The World Health Organization oral rehydration solution in US pediatric practice: A randomized trial to evaluate parent satisfaction

Morissa Ladinsky, Anne Duggan, Mathuram Santosham, Modena Wilson

Research output: Contribution to journalArticlepeer-review

Abstract

Background: The World Health Organization's effective, inexpensive oral rehydration solution (WHO-ORS) is used worldwide, but rarely by US practitioners because, in part, of concerns about parent satisfaction. Objective: To compare caretaker satisfaction with the WHO-ORS, a packet-based solution requiring preparation, with satisfaction with a commercially prepared oral rehydration solution (C-ORS), (Pedialyte; Ross Nutritionals, Columbus, Ohio). Design and Methods: Randomized controlled trial in an urban pediatric clinic and a suburban family medicine clinic. Children aged 3 to 47 months treated as outpatients for diarrhea were randomized to receive either WHO-ORS or C-ORS. After 48 hours of use, caretakers completed a telephone interview measuring satisfaction with aspects of the solution. Results: Of 97 families enrolled, 91 (94%) were available for follow-up interviews. The WHO- ORS and C-ORS groups were comparable at baseline in all respects, except that slightly more caretakers in the later group had used the C-ORS for the current illness before study enrollment (P=.06). Caretakers in the WHO-ORS group had higher overall satisfaction, satisfaction with cost, willingness to purchase in the future, and to recommend use (P<.001 for all). Differences remained significant after controlling for prior use of the C-ORS. There was no difference in satisfaction with ease of administration (P=.90), appearance (P=.20), and effectiveness (P=.80). No adverse effects attributable to either study solution occurred. Conclusions: Caretakers who prepared and used the WHO-ORS were more satisfied with their solution than a comparable group who administered C-ORS. Fear of parental dissatisfaction need not be a barrier to use of the WHO-ORS in the United States.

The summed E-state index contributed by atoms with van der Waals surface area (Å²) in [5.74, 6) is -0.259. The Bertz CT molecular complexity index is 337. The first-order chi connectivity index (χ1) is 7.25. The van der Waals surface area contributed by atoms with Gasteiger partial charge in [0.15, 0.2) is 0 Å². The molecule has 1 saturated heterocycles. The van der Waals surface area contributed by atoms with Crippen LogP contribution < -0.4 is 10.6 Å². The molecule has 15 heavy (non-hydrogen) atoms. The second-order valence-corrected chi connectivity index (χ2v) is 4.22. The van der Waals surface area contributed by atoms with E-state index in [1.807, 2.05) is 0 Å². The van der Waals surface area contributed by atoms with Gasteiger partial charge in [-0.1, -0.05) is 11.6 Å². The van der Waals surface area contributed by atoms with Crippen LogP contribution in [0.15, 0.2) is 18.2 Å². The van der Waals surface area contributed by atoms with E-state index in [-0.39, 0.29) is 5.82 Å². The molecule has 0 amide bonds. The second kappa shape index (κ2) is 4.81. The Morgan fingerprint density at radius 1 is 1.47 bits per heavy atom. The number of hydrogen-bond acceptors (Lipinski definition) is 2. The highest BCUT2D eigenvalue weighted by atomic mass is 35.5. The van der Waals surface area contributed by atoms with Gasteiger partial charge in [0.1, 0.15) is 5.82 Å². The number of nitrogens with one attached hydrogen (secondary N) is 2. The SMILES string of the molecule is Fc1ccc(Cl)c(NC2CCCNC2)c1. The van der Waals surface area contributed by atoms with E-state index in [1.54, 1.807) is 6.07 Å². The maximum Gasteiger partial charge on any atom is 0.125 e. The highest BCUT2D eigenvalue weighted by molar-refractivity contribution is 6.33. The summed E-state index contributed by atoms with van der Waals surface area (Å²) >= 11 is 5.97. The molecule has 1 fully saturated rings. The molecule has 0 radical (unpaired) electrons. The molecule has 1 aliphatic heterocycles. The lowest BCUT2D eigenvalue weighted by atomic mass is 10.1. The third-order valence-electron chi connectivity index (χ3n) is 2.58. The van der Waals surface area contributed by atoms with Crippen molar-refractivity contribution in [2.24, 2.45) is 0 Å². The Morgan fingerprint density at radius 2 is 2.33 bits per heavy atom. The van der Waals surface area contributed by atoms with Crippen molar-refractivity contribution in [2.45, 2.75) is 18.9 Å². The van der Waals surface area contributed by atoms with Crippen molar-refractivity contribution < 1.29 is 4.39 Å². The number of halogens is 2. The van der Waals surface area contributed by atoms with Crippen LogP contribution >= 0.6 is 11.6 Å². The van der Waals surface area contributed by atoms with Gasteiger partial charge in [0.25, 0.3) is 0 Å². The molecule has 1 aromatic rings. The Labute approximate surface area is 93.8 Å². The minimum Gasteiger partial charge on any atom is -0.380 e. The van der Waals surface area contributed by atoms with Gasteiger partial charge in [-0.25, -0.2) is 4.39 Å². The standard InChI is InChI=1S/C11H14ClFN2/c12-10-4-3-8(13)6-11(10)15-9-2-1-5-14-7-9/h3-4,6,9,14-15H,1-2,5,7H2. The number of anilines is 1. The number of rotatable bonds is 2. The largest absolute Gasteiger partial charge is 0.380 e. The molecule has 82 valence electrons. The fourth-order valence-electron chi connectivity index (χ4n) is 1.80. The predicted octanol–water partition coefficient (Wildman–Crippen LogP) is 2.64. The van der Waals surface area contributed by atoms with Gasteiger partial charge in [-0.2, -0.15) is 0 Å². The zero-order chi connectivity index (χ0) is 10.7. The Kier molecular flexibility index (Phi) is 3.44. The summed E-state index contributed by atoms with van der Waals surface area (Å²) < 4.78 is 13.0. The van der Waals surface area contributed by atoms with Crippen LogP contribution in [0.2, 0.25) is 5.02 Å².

Original languageEnglish (US)
Pages (from-to)700-705
Number of pages6
JournalArchives of Pediatrics and Adolescent Medicine
Volume154
Issue number7
DOIs
StatePublished - 2000

ASJC Scopus subject areas

  • Pediatrics, Perinatology, and Child Health

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